Gene Upshaw Dead at 63
Gene Upshaw, Hall of Fame offensive lineman and executive director of the NFLPA, has died of pancreatic cancer at the age of 63.
Upshaw played for the Oakland and Los Angeles Raiders from 1967 through 1981. He was a seven-time Pro Bowl selection and an 11-time All-Pro, playing on two Super Bowl-winning teams with the Raiders. He was inducted into the Pro Football Hall of Fame in 1987, but has been better known for the past 25 years as the executive director of the NFL Players Association.
From his involvement with the NFLPA as a player through his tenure as executive director, Upshaw took part in negotiations of the 1977, 1982 and 1993 Collective Bargaining Agreements between the NFL and NFLPA, and extensions of the CBA in 1998, 2002 and 2006.
Upshaw was born on Aug. 15, 1945, in Robstown, Texas, and played collegiately at Texas A&M. He was a first-round draft pick of the Oakland Raiders in 1967 and became the starting left guard as a rookie. He quickly became part of one of the NFL’s most dominant offensive lines, lining up between fellow Hall of Famers Art Shell at tackle and Jim Otto at center. Upshaw became the first player who was exclusively a guard to be enshrined in the Hall of Fame.
It is no exaggeration to say that Upshaw had as much of an impact on the shape and success of the modern NFL as any owner or group of owners. His influence on the game and his advocacy for and on behalf of players (past and present) was a major factor in making football such a popular sport. R.I.P.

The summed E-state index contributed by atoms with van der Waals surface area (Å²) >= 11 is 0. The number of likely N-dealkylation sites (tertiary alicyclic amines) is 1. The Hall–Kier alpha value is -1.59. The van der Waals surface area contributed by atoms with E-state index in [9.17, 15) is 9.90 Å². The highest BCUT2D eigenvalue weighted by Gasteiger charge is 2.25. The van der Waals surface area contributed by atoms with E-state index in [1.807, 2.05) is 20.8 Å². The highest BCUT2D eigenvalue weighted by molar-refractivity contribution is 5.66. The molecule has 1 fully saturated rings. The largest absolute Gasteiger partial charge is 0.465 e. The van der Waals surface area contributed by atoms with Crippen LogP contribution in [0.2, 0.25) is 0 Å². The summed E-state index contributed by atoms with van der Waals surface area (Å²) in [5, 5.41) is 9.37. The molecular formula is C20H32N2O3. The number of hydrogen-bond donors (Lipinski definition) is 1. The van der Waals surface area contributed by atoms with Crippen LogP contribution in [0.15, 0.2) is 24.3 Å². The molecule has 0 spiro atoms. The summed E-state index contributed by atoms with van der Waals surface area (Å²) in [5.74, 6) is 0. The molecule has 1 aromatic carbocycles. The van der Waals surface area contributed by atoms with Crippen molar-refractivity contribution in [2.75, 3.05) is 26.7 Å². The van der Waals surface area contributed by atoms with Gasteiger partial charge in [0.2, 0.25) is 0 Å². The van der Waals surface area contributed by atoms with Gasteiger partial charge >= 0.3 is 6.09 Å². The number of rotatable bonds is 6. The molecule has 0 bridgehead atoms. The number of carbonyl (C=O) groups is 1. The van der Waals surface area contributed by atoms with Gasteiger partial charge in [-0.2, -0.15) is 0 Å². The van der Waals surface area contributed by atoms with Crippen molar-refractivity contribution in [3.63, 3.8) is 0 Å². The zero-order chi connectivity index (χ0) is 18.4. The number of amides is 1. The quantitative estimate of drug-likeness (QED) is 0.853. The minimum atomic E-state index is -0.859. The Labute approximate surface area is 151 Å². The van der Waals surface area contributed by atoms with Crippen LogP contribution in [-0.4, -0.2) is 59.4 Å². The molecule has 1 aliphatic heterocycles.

UPDATE (James Joyner): Truly a sad and unexpected loss. Driving in this morning, I heard the news on Sirius NFL Radio. They were stunned that Upshaw hadn’t told anyone but, as it turns out, he only learned of his illness this past weekend.
I started watching the NFL on a serious basis with the 1979 season, during which I also collected the Topps player cards. Here’s the front and back of Upshaw’s card from that year (via Milo’s Cards):
I should note, too, that when I tuned into the middle of the Sirius discussion about how the upcoming labor talks would go without Upshaw, I presumed he had been fired. In recent months, there was a movement within the union seeking to replace Upshaw because he was perceived as too cozy with ownership. They’ll soon find out, to their chagrin, how good they had it.